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Rhode Island’s Attractions Punch Above Their Weight

Rhode Island’s sandy beaches, historic villages, and dynamic cities offer attractions diverse enough to satisfy hard-charging adventurers, families on the lookout for fun, and history buffs tracing the origins of the nation.

The state has more than 400 miles of coastline, and good use is made of this resource. You’ll find lonely stretches of sand around Weekapaug and wild coast backing the Trustom Pond National Wildlife Refuge, as well as urban beaches in Narragansett, Newport, and Charlestown.

Rhode Island is not a single island but actually dozens of them, ranging from uninhabited rocky islets to urban islands home to historic cities. In between you’ll find yacht-filled harbors and hard-working rivers. Rent a kayak to tour the backwaters around Newport or sign up for a tall ship sailing of Narragansett Bay. Prefer to stay on land? The state has parks and refuges where you can rest in the shade, picnic under the stars, or spy migrating waterfowl and songbirds. Rhode Island is the nation’s sailing center and is home to the America’s Cup and world-class boat makers. You can charter a yacht, learn to sail, or visit one of the great maritime museums.

Rhode Island traces its history back hundreds of years, and the state was one of the original 13 colonies. Today that history is showcased in parks and monuments. The state has 46 listed national historic landmarks plus national historic sites. Stroll where George Washington marched when you retrace the Washington-Rochambeau Revolutionary Route or visit the austere Wanton-Lyman-Hazard House in Newport, which is the oldest home in the city. In new Portsmouth you’ll find the site of the Battle of Rhode Island, where Aquidneck Island was successfully defended by the British in 1778, while Bristol is home to the Joseph Reynolds House, the oldest three-story timber frame house in New England.

Come winter, the slopes of Yawgoo Valley Ski Area fill with skiers and snowboarders, while those who prefer to kick and glide will find established cross-country ski trails at Pulaski State Park, Lincoln Woods State Park, and Colt State Park.

Hikers will be pleased to find trails along the coast and through the forest. Lace up your hiking boots and hit the dirt trails in Wolf Hill Forest, the Arcadia Management Area, Grills Preserve, and Weetamoo Woods. Mountain bikers will find stacked loops and tacky dirt in the Big River Management Area, and one of the state’s longest stretches of singletrack is just west of Charlestown. The skinny tire crowd will be pleased to know there are more than 100 miles of dedicated bike trails in Rhode Island, including the Sakonnet Greenway, the 10-Mile River Greenway, and the Blackstone River Bikeway. The flat William C. O’Neill Bike Path visits farms, woods, and streams as well as the Great Swamp and the historic villages of Wakefield and Peacedale.

Ready for big-time fun? Water Whizz of Westerly offers giant water slides, a speed slide, and shorter rides perfectly suited to little kids. Nearby, Bayview Fun Park has putt-putt golf, bumper boats, batting cages, and go-karts. Sky Zone Trampoline Park encourages freestyle bouncing and Adventureland in Narragansett has big air jumps, go-karts, mini-golf, bumper boats, and a carousel. Atlantic Beach Park in Westerly has a historic carousel, rides, and famous soft-serve ice cream.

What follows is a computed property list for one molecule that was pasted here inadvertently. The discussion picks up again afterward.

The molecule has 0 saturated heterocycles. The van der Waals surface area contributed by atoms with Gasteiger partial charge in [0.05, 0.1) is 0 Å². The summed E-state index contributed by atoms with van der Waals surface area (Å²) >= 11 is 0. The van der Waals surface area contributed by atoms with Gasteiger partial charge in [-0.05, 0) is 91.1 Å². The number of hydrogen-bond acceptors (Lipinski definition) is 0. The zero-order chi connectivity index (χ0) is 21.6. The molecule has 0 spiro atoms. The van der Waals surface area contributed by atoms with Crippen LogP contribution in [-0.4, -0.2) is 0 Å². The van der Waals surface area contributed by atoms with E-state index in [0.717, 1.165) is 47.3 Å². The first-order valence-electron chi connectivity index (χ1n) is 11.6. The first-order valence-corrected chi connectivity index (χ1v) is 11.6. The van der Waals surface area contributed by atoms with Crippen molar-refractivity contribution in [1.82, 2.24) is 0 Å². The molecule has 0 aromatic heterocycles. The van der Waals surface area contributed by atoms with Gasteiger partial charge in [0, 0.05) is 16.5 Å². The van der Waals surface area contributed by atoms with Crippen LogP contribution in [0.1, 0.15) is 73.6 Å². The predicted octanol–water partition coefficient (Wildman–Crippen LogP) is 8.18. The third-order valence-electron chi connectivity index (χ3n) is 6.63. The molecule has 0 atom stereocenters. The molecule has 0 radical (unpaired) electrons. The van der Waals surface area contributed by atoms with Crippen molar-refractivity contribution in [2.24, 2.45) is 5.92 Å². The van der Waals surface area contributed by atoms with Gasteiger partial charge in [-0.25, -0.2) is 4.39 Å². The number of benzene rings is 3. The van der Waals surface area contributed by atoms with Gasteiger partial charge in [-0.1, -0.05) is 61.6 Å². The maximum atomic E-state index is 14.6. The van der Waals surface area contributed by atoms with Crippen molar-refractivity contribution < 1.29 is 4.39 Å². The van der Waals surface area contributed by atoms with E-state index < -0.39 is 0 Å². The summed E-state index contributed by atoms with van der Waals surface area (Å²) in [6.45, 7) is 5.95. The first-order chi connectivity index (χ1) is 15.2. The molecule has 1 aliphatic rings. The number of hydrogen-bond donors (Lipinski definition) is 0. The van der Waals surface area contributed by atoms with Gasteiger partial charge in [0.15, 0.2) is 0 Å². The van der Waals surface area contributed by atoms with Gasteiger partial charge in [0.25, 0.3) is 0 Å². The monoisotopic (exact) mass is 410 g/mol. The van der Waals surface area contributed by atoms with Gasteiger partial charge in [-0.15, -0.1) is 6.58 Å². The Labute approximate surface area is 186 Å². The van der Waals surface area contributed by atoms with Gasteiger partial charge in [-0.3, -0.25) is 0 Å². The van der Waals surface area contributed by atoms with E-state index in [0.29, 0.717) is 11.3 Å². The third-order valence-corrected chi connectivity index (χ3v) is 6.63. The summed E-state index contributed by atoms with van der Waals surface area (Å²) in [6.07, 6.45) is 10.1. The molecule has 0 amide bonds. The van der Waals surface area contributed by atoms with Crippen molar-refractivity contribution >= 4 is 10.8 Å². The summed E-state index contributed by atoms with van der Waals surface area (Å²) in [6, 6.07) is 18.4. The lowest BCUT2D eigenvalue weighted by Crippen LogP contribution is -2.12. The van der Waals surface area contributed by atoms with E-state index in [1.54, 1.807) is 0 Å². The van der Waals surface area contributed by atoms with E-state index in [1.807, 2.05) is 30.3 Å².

Block Island offers enough to keep everyone busy for days. Visit the 1867 Block Island North Light lighthouse or tour the Old Harbor Historic District. Fred Benson Town Beach offers a perfect stretch of sand for plopping down your towel, while Mohegan Bluffs is the best spot on the island for a dramatic photo.

Newport has been a summer home for the rich and famous for ages, and visitors can see some of the city’s most opulent mansions. You can tour The Breakers, the palatial Gilded Age summer home of the Vanderbilts, or Marble House, a Beaux-Arts mansion which the Vanderbilts also called home. Kingscote is a Gothic Revival mansion built in 1839 and Rosecliff was featured in the film adaptation of The Great Gatsby.

State tourism officials have dedicated 16 heritage trails which crisscross the state – there’s something here for everyone. The Block Island Heritage Trail explores this 10-square-mile collection of rolling green hills, dramatic bluffs, and breathtaking ocean views. The Newport County Gilded Age Trail traipses past some of the state’s most opulent homes. In the capital, the Providence Heritage Trail takes you to the Governor Stephen Hopkins House, the Old State House, the State Capitol, and striking Providence City Hall. The Coastal Natural Trail hits up wetlands, ponds, beaches, sandy spits, and Settler’s Rock, where Europeans landed in 1661.

One of the state’s greatest attractions is its bounty of seafood, farm-fresh ingredients, and inventive restaurants. You’ll find sophisticated restaurants spilling on to the sidewalks of Newport and culinary destinations in Providence, while the state’s diverse cultures means you can also sample food from around the world – feast on Cambodian delicacies, Andean specialties, and Middle Eastern treats.

Rhode Island was seemingly made for families, and everywhere you go you’ll find kid-centric parks, petting zoos, children’s museums, and even historic carousels. Older kids will dig attractions like Woonsocket’s Museum of Work and Culture and the 4.5-acre Roger Williams National Memorial, which marks the original settlement of Providence and has expansive grass for running and great trees for climbing.